1. A system consisting of (a) a well-defined, usually finite, set of characters; (b) rules for combining characters with one another or form words or other expressions; and (c) a specific assignment of meaning to some of the words or expressions, usually for communicating information or data among a group of people, machines, etc.
2. A system similar to the above but without any specific assignment of meanings. Such systems may be distinguished from sense 1 above, when necessary, by referring to them as formal or uninterpreted languages. See code, machine language.
Although it is sometimes convenient to study a language independently of any meanings, in all practical cases at least one set of meanings is eventually assigned.
lap belt
A safety belt that fastens across the lap. This is the usual kind of safety belt. Also called a seat belt.
Laplace equation
1. The elliptic partial differential equation
where is a scalar function of position, and 2 is the Laplacian operator. In rectangular Cartesina coordinates x, y, z , this equation may be written
The Laplace equation is satisfied, for example, by the velocity potential in an irrotational flow, by gravitational potential in free space, by electrostatic potential in the steady flow of electric currents in solid conductors, and by the steady-state temperature distribution in solids. A solution of the Laplace equation is called a harmonic function. Compare Poisson equation.
2. An equation for the speed of sound. See Laplacian speed of sound.
Laplace operator = Laplacian operator.
Laplace transform
An integral transform of a function obtained by multiplying the given function f(t) by e-pt, where p is a new variable, and integrating with respect to t from t = 0 to t = . Also called Laplace transformation.
Thus, the Laplace transform of f(t) is
Fourier transform.
Laplace transformation = Laplace transform.
Laplacian operator
The mathematical operator 2 = . (or sometimes written Δ) where is the del-operator. In rectangular Cartesian coordinates, the Laplacian operator may be expanded in the form
Also called Laplace operator. See Laplace equation.
Laplacian speed of sound
The phase speed of a sound wave in a compressible fluid if the expansions and compression are assumed to be adiabatic. This speed a is given by the formula
a2 = (cp/cv) RT
where cp and cv are the specific heats at constant pressure and volume, respectively; R is gas constant; and T is the Kelvin temperature. The value of this speed under standard conditions in dry air is 331 meters per second. Compare Newtonian speed of sound. See acoustic velocity.
lapse rate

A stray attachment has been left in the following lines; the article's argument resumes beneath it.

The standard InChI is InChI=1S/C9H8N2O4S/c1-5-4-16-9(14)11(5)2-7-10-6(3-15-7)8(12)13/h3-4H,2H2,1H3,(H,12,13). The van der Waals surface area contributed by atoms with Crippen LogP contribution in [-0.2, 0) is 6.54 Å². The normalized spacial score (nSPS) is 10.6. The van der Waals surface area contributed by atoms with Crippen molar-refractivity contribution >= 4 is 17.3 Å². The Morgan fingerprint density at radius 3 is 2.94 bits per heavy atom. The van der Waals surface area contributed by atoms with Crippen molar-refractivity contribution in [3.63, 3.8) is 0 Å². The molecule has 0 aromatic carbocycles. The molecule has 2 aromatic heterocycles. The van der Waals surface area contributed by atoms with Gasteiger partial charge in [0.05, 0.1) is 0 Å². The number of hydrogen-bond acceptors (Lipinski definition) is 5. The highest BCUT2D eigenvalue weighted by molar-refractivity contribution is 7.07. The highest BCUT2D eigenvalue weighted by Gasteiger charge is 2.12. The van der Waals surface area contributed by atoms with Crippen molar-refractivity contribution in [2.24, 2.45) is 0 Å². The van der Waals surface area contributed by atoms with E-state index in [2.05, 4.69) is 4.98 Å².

The decrease of an atmospheric variable with height, the variable being temperature, unless otherwise specified.
The term applies ambiguously to the environmental lapse rate and the process lapse rate, and the meaning must often be ascertained from the context.
large calorie = kilogram calorie. See calorie.
large ion
An atmospheric ion of relatively large mass and low mobility which is produced by the attachment of a small ion to an Aitken nucleus. Also called slow ion, heavy ion, Langevin ion.
The ion density of large ions varies widely, depending upon the degree of atmospheric pollution. Representative low-altitude values might be 1000 per cubic centimeter in clean country air, 10,000 per cubic centimeter in an industrial area, and 100 per cubic centimeter over the oceans.
Larmor frequency
See cyclotron frequency.
Larmor orbit
The circular motion of a charged particle in a uniform magnetic field.
Whereas the motion of the particle is unimpeded along the magnetic field, motion perpendicular to the field is always accompanied by a force perpendicular to the direction of motion and the field. The electron or ion will orbit in a plane perpendicular to the magnetic field. By adding any arbitrary velocity along the magnetic field, the total path looks like a helix. The size of the Larmor orbit or helix is proportional to the particle velocity divided by the magnetic field. In a 1-gauss field, a 1-volt electron has an orbit of about 3 centimeters, and a 1-volt proton an orbit of about 1 meter.
(From light amplication by stimulated emission of radiation). A device for producing light by emission of energy stored in a molecular or atomic system when stimulated by an input signal.
last quarter
The phase of the moon when it is near west quadrature, when the eastern half of it is visible to an observer on the earth.
A device that fastens one thing to another, as a rocket to a launcher, but is subject to ready release so that the things may be separated.
Of a computer: the time required to establish communication with a specific storage location, not including transfer time; equals access time less word time.
latent heat
The unit quantity of heat required for isothermal change in state of a unit mass of matter.
Latent heat is termed heat of fusion, heat of sublimation, heat of vaporization, depending on the change of state involved.
1. Of or pertaining to the side; directed or moving toward the side.
2. Of or pertaining to the lateral axis; directed, moving, or located along, or parallel to, the lateral axis.
lateral acceleration
Acceleration substantially along the lateral axis of an aircraft, rocket, etc.
lateral mirage
See mirage.
Angular distance from a primary great circle or plane. See coordinate, table.